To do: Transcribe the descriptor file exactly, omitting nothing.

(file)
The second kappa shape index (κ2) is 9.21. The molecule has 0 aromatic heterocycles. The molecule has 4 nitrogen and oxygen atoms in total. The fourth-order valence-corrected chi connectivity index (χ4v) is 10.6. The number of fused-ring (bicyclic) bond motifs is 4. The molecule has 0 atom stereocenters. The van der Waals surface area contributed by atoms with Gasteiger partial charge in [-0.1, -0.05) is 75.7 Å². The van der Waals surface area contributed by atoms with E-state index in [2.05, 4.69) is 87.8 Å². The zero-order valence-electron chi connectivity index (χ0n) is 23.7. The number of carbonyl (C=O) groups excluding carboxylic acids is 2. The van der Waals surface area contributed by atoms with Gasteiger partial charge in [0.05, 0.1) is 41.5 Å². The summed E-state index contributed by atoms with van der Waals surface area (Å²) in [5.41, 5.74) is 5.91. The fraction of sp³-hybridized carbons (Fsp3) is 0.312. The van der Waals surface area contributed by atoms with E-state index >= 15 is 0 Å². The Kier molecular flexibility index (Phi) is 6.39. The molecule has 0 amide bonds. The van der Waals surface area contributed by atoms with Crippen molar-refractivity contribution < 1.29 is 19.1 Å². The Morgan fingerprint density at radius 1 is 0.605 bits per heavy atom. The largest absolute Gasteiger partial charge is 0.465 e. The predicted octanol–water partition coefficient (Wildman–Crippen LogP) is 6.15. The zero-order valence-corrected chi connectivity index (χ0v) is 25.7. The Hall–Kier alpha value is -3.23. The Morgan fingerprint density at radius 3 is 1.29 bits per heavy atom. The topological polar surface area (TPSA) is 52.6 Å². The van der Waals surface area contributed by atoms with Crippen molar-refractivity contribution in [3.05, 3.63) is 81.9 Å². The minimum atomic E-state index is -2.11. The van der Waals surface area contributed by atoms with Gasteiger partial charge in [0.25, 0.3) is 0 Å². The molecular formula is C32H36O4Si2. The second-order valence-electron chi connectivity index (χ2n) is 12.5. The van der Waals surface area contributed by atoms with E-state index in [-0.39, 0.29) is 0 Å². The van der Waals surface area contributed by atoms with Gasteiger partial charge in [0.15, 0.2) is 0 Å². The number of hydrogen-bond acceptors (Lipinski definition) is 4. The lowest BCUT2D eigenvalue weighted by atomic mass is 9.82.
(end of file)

The second kappa shape index (κ2) is 9.21. The molecule has 0 aromatic heterocycles. The molecule has 4 nitrogen and oxygen atoms in total. The fourth-order valence-corrected chi connectivity index (χ4v) is 10.6. The number of fused-ring (bicyclic) bond motifs is 4. The molecule has 0 atom stereocenters. The van der Waals surface area contributed by atoms with Gasteiger partial charge in [-0.1, -0.05) is 75.7 Å². The van der Waals surface area contributed by atoms with E-state index in [2.05, 4.69) is 87.8 Å². The zero-order valence-electron chi connectivity index (χ0n) is 23.7. The number of carbonyl (C=O) groups excluding carboxylic acids is 2. The van der Waals surface area contributed by atoms with Gasteiger partial charge in [0.05, 0.1) is 41.5 Å². The summed E-state index contributed by atoms with van der Waals surface area (Å²) in [5.41, 5.74) is 5.91. The fraction of sp³-hybridized carbons (Fsp3) is 0.312. The van der Waals surface area contributed by atoms with E-state index >= 15 is 0 Å². The Kier molecular flexibility index (Phi) is 6.39. The molecule has 0 amide bonds. The van der Waals surface area contributed by atoms with Crippen molar-refractivity contribution < 1.29 is 19.1 Å². The Morgan fingerprint density at radius 1 is 0.605 bits per heavy atom. The largest absolute Gasteiger partial charge is 0.465 e. The predicted octanol–water partition coefficient (Wildman–Crippen LogP) is 6.15. The zero-order valence-corrected chi connectivity index (χ0v) is 25.7. The Hall–Kier alpha value is -3.23. The Morgan fingerprint density at radius 3 is 1.29 bits per heavy atom. The topological polar surface area (TPSA) is 52.6 Å². The van der Waals surface area contributed by atoms with Crippen molar-refractivity contribution in [3.05, 3.63) is 81.9 Å². The minimum atomic E-state index is -2.11. The van der Waals surface area contributed by atoms with Gasteiger partial charge in [0.25, 0.3) is 0 Å². The molecular formula is C32H36O4Si2. The second-order valence-electron chi connectivity index (χ2n) is 12.5. The van der Waals surface area contributed by atoms with E-state index in [-0.39, 0.29) is 0 Å². The van der Waals surface area contributed by atoms with Gasteiger partial charge in [0.15, 0.2) is 0 Å². The number of hydrogen-bond acceptors (Lipinski definition) is 4. The lowest BCUT2D eigenvalue weighted by atomic mass is 9.82.